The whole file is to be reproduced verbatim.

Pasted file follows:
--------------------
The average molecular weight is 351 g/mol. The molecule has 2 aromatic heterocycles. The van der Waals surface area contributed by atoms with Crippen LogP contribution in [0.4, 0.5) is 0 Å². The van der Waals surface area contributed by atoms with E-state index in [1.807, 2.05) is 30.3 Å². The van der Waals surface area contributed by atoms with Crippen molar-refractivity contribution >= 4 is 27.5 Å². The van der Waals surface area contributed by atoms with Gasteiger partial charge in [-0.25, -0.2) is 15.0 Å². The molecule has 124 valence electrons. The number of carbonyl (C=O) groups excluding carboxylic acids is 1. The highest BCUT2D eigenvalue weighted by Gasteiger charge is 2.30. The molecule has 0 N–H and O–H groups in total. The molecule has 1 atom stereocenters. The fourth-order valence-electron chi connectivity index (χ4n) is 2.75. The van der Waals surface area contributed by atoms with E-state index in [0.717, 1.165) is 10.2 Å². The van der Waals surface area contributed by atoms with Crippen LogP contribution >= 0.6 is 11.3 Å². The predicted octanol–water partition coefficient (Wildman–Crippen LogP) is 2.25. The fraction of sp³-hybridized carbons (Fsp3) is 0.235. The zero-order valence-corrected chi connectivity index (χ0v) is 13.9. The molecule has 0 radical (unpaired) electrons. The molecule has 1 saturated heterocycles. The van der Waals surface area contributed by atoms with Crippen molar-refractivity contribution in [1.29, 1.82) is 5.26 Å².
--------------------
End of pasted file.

The average molecular weight is 351 g/mol. The molecule has 2 aromatic heterocycles. The van der Waals surface area contributed by atoms with Crippen LogP contribution in [0.4, 0.5) is 0 Å². The van der Waals surface area contributed by atoms with E-state index in [1.807, 2.05) is 30.3 Å². The van der Waals surface area contributed by atoms with Crippen molar-refractivity contribution >= 4 is 27.5 Å². The van der Waals surface area contributed by atoms with Gasteiger partial charge in [-0.25, -0.2) is 15.0 Å². The molecule has 124 valence electrons. The number of carbonyl (C=O) groups excluding carboxylic acids is 1. The highest BCUT2D eigenvalue weighted by Gasteiger charge is 2.30. The molecule has 0 N–H and O–H groups in total. The molecule has 1 atom stereocenters. The fourth-order valence-electron chi connectivity index (χ4n) is 2.75. The van der Waals surface area contributed by atoms with E-state index in [0.717, 1.165) is 10.2 Å². The van der Waals surface area contributed by atoms with Crippen LogP contribution >= 0.6 is 11.3 Å². The predicted octanol–water partition coefficient (Wildman–Crippen LogP) is 2.25. The fraction of sp³-hybridized carbons (Fsp3) is 0.235. The zero-order valence-corrected chi connectivity index (χ0v) is 13.9. The molecule has 0 radical (unpaired) electrons. The molecule has 1 saturated heterocycles. The van der Waals surface area contributed by atoms with Crippen molar-refractivity contribution in [1.29, 1.82) is 5.26 Å².